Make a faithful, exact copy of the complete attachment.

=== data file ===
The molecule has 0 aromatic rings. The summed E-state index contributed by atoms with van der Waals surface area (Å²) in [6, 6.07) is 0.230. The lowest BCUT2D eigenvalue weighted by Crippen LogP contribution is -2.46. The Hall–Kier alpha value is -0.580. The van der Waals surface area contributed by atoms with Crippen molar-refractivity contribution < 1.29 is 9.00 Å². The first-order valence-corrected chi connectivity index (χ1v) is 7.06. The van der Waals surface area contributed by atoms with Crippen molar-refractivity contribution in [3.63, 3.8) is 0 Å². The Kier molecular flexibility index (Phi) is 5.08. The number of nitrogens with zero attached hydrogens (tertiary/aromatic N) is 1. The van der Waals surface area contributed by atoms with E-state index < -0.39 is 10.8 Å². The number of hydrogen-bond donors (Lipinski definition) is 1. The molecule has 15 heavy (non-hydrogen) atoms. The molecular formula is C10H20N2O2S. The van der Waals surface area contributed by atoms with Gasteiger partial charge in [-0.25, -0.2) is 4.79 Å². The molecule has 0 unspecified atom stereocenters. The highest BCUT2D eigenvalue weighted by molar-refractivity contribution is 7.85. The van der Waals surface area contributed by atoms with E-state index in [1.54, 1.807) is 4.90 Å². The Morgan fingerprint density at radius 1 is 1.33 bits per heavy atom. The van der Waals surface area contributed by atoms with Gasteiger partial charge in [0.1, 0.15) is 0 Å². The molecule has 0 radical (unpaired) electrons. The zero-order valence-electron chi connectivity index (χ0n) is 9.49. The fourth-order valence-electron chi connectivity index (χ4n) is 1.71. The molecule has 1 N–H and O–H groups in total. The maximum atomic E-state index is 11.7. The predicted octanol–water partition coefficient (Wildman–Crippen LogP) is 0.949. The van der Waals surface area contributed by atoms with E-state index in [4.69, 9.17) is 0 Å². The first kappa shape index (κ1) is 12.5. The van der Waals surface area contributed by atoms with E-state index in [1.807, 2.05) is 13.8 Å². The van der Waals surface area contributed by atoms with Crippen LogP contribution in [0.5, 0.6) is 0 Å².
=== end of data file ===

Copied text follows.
The molecule has 0 aromatic rings. The summed E-state index contributed by atoms with van der Waals surface area (Å²) in [6, 6.07) is 0.230. The lowest BCUT2D eigenvalue weighted by Crippen LogP contribution is -2.46. The Hall–Kier alpha value is -0.580. The van der Waals surface area contributed by atoms with Crippen molar-refractivity contribution < 1.29 is 9.00 Å². The first-order valence-corrected chi connectivity index (χ1v) is 7.06. The van der Waals surface area contributed by atoms with Crippen molar-refractivity contribution in [3.63, 3.8) is 0 Å². The Kier molecular flexibility index (Phi) is 5.08. The number of nitrogens with zero attached hydrogens (tertiary/aromatic N) is 1. The van der Waals surface area contributed by atoms with E-state index < -0.39 is 10.8 Å². The number of hydrogen-bond donors (Lipinski definition) is 1. The molecule has 15 heavy (non-hydrogen) atoms. The molecular formula is C10H20N2O2S. The van der Waals surface area contributed by atoms with Gasteiger partial charge in [-0.25, -0.2) is 4.79 Å². The molecule has 0 unspecified atom stereocenters. The highest BCUT2D eigenvalue weighted by molar-refractivity contribution is 7.85. The van der Waals surface area contributed by atoms with E-state index in [1.54, 1.807) is 4.90 Å². The Morgan fingerprint density at radius 1 is 1.33 bits per heavy atom. The van der Waals surface area contributed by atoms with Gasteiger partial charge in [0.1, 0.15) is 0 Å². The molecule has 0 radical (unpaired) electrons. The zero-order valence-electron chi connectivity index (χ0n) is 9.49. The fourth-order valence-electron chi connectivity index (χ4n) is 1.71. The molecule has 1 N–H and O–H groups in total. The maximum atomic E-state index is 11.7. The predicted octanol–water partition coefficient (Wildman–Crippen LogP) is 0.949. The van der Waals surface area contributed by atoms with E-state index in [4.69, 9.17) is 0 Å². The first kappa shape index (κ1) is 12.5. The van der Waals surface area contributed by atoms with E-state index in [1.807, 2.05) is 13.8 Å². The van der Waals surface area contributed by atoms with Crippen LogP contribution in [0.5, 0.6) is 0 Å².